Christmas Past

I have to confess to not being a great fan of the annual festive season, at least not in adult life.

When I was younger, I anticipated the avalanche of gifts, as any child would. I used to equally enjoy the celebrations at my grandparents’ house, where the whole extended family would congregate. This was a real old-fashioned Christmas; everyone eating together on long trestle tables, the women busy in the kitchen, the men recovering from a lunchtime drinking session in the local pub. In the evening, a seafood tea would be served, to line the stomachs for the return to the pub, later followed by a family party, carpets rolled up and stored away, to avoid damaging them.

The parlour would get a rare use during these few days. This decorated and adorned large room that was almost never entered at other times, as life was lived in the kitchen and scullery of the house most days. Souvenirs from military travels overseas, or shell-covered trinkets from seaside towns nearer home. They all fascinated me as a child, and this was an opportunity to examine them. The upright piano had pride of place in the corner. My aunt could play, and the semi-professional pianist from the pub would also come and help, after closing time. The party would be based around the piano, with everyone singing the standards of the day, drinking and laughing until it was almost light outside.

Us children would have long been in bed by then. Beds covered in piles of heavy overcoats, fur stoles smelling of perfume, the unheated rooms and unfamiliar beds, added to the raucous partying, all made sleep hard to find. Eyes stinging from tobacco smoke, bodies fuelled with too much food and sugary drinks, it was such a unique time, and something to really look forward to.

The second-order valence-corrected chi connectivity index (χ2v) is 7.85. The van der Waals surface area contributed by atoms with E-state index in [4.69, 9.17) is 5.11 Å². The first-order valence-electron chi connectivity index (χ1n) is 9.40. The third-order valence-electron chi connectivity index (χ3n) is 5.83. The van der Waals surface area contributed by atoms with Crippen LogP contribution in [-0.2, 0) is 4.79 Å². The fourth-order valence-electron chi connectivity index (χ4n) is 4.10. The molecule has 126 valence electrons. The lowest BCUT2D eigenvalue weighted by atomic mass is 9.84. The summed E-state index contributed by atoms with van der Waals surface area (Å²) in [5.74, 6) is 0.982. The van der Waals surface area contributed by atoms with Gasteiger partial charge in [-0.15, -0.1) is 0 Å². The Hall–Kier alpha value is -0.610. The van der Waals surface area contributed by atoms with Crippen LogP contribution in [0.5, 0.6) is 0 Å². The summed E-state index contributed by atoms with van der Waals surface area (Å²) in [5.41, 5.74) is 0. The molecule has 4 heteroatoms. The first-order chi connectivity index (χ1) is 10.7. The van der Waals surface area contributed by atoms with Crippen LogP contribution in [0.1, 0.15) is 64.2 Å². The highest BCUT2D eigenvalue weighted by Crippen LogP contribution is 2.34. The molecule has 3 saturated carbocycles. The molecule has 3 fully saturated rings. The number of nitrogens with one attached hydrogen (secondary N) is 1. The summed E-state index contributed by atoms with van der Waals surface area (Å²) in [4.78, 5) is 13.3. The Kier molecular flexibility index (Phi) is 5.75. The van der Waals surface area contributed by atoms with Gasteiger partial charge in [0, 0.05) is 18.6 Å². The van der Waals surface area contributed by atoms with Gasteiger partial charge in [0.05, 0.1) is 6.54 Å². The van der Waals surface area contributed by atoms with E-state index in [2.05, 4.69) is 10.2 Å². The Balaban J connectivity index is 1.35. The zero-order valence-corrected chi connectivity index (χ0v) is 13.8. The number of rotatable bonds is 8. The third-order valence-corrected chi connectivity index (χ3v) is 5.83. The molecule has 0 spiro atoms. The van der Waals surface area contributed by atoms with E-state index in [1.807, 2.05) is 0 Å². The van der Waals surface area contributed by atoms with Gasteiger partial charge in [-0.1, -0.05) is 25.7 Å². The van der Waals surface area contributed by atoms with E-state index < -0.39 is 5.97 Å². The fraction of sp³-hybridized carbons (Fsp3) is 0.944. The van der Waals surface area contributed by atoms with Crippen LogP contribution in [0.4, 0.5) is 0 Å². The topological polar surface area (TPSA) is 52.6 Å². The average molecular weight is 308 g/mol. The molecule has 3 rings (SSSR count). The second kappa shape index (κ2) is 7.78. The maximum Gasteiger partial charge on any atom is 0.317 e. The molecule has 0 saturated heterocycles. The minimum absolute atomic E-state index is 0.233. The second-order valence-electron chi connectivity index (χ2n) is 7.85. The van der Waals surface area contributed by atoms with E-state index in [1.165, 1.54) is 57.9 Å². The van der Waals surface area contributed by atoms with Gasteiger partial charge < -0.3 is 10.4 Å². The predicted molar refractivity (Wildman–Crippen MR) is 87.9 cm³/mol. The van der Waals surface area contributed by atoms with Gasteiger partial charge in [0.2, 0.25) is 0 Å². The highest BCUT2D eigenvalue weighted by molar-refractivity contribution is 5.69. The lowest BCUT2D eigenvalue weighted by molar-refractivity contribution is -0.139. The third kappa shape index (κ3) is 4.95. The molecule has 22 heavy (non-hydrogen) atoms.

Then I grew up. My Dad left home, and suddenly there was Mum to worry about. The large family was now a little smaller, and spread further afield, no longer all living within the same small area of London. I soon had girlfriends’ families to consider, followed by in-laws after marriage. The planning became a chore, the distances involved greater, and trying to please everyone in the space of a few days was a puzzle that I couldn’t be bothered to solve. With Mum on her own, the main Christmas Day meal always had to be taken at her house, at her insistence. She didn’t like to travel anywhere, to be in an unfamiliar house, but didn’t care who else had to.

Thus began decades of uncomfortable meals, eaten on laps, television blaring. Surrounded by pet dogs and cats, food overcooked and unappetising. I went every year. She was on her own, so what else could I do? Some wives and girlfriends tagged along, others chose to spend the time with their own families. This created atmosphere and tension, and ended up spoiling the day for everyone. Everyone except Mum, of course. I mean no criticism of her. She only understood family at Christmas, and just her own family at that. She decided that she had done her partying, travelling to relatives, and served her time helping to prepare food, and clean up after a lot of very drunk men. I couldn’t blame her for that.

During all this, I worked shifts for over thirty years, always desperate to get the day off, like everyone else. Sometimes, I had to work. Up all night, then over to Mum’s on three hours sleep, and back into work at 10 pm that night. Hardly conducive to feeling festive. Then Mum got much older. She spent her first Christmas in hospital in the year 2000, and almost every year after that was spent visiting her on a ward, or sitting in the relatives’ room in the emergency department, as she fought for her life on a trolley bed somewhere. Calling ambulances just as dinner was served, getting home at some unearthly hour, once they decided to admit her. Not her fault of course, she was ill. Christmas made her worse, it seems. Perhaps worrying about sending cards, getting the dinner right, or whether or not I could spend the whole day there. Any increase in her stress levels exacerbated her condition.